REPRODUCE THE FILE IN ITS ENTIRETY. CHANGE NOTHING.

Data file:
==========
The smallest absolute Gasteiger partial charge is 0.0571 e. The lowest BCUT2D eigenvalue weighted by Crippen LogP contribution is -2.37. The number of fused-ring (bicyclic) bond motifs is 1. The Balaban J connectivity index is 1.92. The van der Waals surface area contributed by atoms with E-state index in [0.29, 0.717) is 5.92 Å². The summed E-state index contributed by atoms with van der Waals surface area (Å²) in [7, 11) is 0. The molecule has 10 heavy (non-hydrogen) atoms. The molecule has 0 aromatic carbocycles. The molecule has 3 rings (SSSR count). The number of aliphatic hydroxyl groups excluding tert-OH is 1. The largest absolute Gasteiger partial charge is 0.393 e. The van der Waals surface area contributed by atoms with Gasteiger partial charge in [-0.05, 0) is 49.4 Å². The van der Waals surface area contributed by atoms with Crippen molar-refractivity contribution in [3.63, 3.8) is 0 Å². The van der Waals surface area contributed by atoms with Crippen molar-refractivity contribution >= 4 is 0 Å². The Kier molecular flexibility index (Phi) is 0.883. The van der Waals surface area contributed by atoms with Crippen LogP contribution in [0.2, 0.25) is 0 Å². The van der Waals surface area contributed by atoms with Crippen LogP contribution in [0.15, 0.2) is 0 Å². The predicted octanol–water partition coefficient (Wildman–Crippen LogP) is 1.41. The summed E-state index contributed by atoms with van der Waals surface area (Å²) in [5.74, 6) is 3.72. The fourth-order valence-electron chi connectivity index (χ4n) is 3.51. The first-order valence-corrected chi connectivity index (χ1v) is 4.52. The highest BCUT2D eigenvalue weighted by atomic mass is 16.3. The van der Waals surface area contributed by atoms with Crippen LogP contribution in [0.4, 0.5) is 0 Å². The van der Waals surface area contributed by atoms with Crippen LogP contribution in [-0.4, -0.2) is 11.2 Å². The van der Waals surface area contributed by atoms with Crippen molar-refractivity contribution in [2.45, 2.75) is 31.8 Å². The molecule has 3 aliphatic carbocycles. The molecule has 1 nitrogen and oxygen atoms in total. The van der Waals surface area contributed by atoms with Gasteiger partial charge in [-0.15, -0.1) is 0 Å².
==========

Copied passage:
The smallest absolute Gasteiger partial charge is 0.0571 e. The lowest BCUT2D eigenvalue weighted by Crippen LogP contribution is -2.37. The number of fused-ring (bicyclic) bond motifs is 1. The Balaban J connectivity index is 1.92. The van der Waals surface area contributed by atoms with E-state index in [0.29, 0.717) is 5.92 Å². The summed E-state index contributed by atoms with van der Waals surface area (Å²) in [7, 11) is 0. The molecule has 10 heavy (non-hydrogen) atoms. The molecule has 0 aromatic carbocycles. The molecule has 3 rings (SSSR count). The number of aliphatic hydroxyl groups excluding tert-OH is 1. The largest absolute Gasteiger partial charge is 0.393 e. The van der Waals surface area contributed by atoms with Gasteiger partial charge in [-0.05, 0) is 49.4 Å². The van der Waals surface area contributed by atoms with Crippen molar-refractivity contribution in [3.63, 3.8) is 0 Å². The van der Waals surface area contributed by atoms with Crippen molar-refractivity contribution >= 4 is 0 Å². The Kier molecular flexibility index (Phi) is 0.883. The van der Waals surface area contributed by atoms with Crippen LogP contribution in [0.2, 0.25) is 0 Å². The van der Waals surface area contributed by atoms with Crippen LogP contribution in [0.15, 0.2) is 0 Å². The predicted octanol–water partition coefficient (Wildman–Crippen LogP) is 1.41. The summed E-state index contributed by atoms with van der Waals surface area (Å²) in [5.74, 6) is 3.72. The fourth-order valence-electron chi connectivity index (χ4n) is 3.51. The first-order valence-corrected chi connectivity index (χ1v) is 4.52. The highest BCUT2D eigenvalue weighted by atomic mass is 16.3. The van der Waals surface area contributed by atoms with Crippen LogP contribution in [0.4, 0.5) is 0 Å². The van der Waals surface area contributed by atoms with Crippen LogP contribution in [-0.4, -0.2) is 11.2 Å². The van der Waals surface area contributed by atoms with Crippen molar-refractivity contribution in [2.45, 2.75) is 31.8 Å². The molecule has 3 aliphatic carbocycles. The molecule has 1 nitrogen and oxygen atoms in total. The van der Waals surface area contributed by atoms with Gasteiger partial charge in [-0.15, -0.1) is 0 Å².